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An influential U.S. senator is voicing his support for the planned creation of a new U.S. military airfield in northern Okinawa to replace the Futenma Marine Corps Air Station despised by local citizens and politicians.
Key Democratic heavyweight backs Futenma relocation plan
Date Posted: 2011-05-30
Senator Daniel Inouye, meeting with Japanese Foreign Minister Seiji Maehara, called the Japan-U.S. agreement to move the controversial air base to northern Okinawa a desirable move. Sticking with the existing concept of shifting Futenma to Camp Schwab in the Henoko district of Nago City makes sense, Inouye said.
The Hawaii senator rebuffed a proposal made nearly two weeks ago by three U.S. Senate colleagues who called for integrating Futenma into operations at Kadena Air Base, also in central Okinawa. Inouye pointed out the idea had been surfaced before and found unworkable, and says any change from the current plan is not in the bilateral agreement. Sens. Carl Levin, D-Michigan, John McCain, R-Arizona, and James Webb, D-Virginia, have taken the position a Kadena-Futenma merger makes sense and should be pursued immediately.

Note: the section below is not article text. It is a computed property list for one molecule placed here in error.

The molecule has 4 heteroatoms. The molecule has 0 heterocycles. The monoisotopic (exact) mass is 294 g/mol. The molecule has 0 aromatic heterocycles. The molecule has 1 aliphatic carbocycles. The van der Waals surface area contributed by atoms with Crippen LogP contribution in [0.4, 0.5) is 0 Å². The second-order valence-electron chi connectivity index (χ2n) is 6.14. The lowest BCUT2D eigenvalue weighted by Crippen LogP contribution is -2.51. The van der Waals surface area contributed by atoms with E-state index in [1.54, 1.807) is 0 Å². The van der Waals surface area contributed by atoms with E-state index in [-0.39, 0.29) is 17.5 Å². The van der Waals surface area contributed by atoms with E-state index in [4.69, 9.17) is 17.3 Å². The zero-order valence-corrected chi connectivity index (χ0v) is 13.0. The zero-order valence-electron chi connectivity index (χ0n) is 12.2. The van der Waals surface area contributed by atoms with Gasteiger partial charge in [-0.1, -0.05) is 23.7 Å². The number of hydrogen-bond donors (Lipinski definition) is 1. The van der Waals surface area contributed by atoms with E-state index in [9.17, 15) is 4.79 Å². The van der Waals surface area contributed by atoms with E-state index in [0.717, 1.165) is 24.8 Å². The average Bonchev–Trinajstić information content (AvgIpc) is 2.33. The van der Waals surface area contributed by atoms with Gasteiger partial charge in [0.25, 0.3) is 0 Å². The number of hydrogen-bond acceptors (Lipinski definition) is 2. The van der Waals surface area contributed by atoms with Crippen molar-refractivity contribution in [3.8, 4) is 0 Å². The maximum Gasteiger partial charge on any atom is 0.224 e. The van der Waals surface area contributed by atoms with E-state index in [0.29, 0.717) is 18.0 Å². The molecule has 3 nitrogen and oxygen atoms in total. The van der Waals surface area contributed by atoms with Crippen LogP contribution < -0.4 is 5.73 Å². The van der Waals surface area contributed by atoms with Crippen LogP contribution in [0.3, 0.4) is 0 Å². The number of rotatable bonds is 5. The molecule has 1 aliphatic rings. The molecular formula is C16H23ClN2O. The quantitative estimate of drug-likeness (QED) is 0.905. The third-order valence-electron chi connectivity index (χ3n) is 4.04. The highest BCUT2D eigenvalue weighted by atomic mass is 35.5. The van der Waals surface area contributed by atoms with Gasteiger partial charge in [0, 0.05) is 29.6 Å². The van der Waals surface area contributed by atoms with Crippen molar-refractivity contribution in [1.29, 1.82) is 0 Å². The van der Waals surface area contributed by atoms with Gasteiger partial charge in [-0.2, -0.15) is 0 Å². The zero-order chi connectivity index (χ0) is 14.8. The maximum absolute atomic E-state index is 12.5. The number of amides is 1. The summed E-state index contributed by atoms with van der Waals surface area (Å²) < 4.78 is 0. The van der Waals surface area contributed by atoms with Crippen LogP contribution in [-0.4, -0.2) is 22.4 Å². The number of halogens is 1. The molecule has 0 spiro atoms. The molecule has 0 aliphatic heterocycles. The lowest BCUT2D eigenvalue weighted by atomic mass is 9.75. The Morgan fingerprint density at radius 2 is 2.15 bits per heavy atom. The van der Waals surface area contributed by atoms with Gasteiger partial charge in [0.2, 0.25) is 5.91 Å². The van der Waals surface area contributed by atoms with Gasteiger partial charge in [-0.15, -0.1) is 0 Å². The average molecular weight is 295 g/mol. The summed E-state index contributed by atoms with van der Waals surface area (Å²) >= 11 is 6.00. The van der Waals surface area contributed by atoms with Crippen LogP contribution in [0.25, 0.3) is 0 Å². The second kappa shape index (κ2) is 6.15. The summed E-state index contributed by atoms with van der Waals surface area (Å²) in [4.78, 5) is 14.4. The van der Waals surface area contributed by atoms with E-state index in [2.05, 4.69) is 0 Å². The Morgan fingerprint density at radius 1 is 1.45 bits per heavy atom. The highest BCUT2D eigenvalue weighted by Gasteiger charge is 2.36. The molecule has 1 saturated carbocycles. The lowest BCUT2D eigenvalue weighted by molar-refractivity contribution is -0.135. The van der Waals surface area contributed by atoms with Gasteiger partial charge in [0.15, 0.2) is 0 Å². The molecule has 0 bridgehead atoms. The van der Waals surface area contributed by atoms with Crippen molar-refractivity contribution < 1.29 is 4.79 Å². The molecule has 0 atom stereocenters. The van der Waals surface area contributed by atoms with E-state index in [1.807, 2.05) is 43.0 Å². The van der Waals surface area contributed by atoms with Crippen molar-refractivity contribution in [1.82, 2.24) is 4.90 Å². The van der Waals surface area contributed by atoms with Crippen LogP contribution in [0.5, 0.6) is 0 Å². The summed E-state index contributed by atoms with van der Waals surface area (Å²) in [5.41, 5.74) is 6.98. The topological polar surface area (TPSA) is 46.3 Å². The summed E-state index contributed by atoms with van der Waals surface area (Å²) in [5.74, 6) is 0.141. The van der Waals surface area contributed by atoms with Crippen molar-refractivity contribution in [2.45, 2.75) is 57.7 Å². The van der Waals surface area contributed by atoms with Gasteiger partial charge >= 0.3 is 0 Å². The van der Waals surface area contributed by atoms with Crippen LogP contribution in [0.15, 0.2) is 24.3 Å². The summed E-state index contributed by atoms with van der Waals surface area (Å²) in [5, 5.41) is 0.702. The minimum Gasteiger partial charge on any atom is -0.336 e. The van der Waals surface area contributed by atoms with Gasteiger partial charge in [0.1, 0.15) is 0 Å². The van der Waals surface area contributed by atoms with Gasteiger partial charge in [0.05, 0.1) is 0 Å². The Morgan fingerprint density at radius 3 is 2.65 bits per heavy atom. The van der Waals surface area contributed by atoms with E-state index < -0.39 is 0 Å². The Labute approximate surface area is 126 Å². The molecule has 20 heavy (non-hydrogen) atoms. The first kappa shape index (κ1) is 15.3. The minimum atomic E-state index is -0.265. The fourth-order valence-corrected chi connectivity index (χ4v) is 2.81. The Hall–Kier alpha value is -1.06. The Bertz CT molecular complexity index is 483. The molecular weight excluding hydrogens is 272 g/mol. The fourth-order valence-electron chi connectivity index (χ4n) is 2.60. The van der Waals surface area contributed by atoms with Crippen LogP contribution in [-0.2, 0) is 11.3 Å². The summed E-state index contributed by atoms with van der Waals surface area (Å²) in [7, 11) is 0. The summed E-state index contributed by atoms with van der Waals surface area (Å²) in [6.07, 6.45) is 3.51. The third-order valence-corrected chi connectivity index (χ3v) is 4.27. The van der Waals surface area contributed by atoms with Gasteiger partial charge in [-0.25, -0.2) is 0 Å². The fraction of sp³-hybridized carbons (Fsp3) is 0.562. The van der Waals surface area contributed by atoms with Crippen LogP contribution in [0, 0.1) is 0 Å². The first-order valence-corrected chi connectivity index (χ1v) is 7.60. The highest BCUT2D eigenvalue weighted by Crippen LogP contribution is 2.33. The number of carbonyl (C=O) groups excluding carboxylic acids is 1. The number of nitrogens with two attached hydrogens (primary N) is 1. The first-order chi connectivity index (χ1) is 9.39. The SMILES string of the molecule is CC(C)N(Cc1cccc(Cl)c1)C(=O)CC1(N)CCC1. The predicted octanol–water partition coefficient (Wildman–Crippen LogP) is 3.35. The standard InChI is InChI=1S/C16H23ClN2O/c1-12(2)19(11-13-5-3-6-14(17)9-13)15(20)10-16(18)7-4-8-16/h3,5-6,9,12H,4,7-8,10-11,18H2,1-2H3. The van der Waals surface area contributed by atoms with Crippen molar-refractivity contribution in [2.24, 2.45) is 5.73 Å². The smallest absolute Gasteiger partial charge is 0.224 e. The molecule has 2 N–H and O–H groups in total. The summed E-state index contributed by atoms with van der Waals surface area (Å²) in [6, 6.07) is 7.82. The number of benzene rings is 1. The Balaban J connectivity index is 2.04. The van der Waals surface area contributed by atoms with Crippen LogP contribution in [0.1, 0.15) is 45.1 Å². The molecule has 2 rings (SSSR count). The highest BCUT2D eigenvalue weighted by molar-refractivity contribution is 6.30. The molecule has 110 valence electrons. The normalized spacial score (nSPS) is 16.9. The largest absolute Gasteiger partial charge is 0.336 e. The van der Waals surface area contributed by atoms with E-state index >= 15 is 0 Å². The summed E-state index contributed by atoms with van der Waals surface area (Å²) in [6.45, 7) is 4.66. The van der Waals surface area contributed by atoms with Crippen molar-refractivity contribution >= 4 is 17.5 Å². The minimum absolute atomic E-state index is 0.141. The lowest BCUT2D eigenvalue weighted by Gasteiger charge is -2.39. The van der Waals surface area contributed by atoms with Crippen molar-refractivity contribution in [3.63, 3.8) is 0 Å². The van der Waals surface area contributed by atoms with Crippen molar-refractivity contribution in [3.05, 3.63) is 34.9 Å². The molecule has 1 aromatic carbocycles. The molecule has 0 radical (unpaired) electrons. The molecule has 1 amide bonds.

Analysts say now that Inouye’s weighing in on the deal, and tossing his support to the existing plan, will likely dilute support for the Futenma-Kadena integration. Inouye is meeting with Levin, chairman of the Senate Armed Services Committee, to clarify his stance. Meanwhile, Maehara, a member of the ruling Democratic Party of Japan, held talks with Daniel Russel, senior director for Asian affairs at the National Security Council. Russel told Maehara that there is no change in the U.S. government’s stance.
Maehara also met with Levin and Webb. Levin says he hopes the U.S. administration will respond positively to the Kadena-Futenma integration in order to break the impasse on the relocation issue. Futenma’s been a hot-button issue that’s remained unresolved for more than a decade, and the three U.S. senators want a positive response.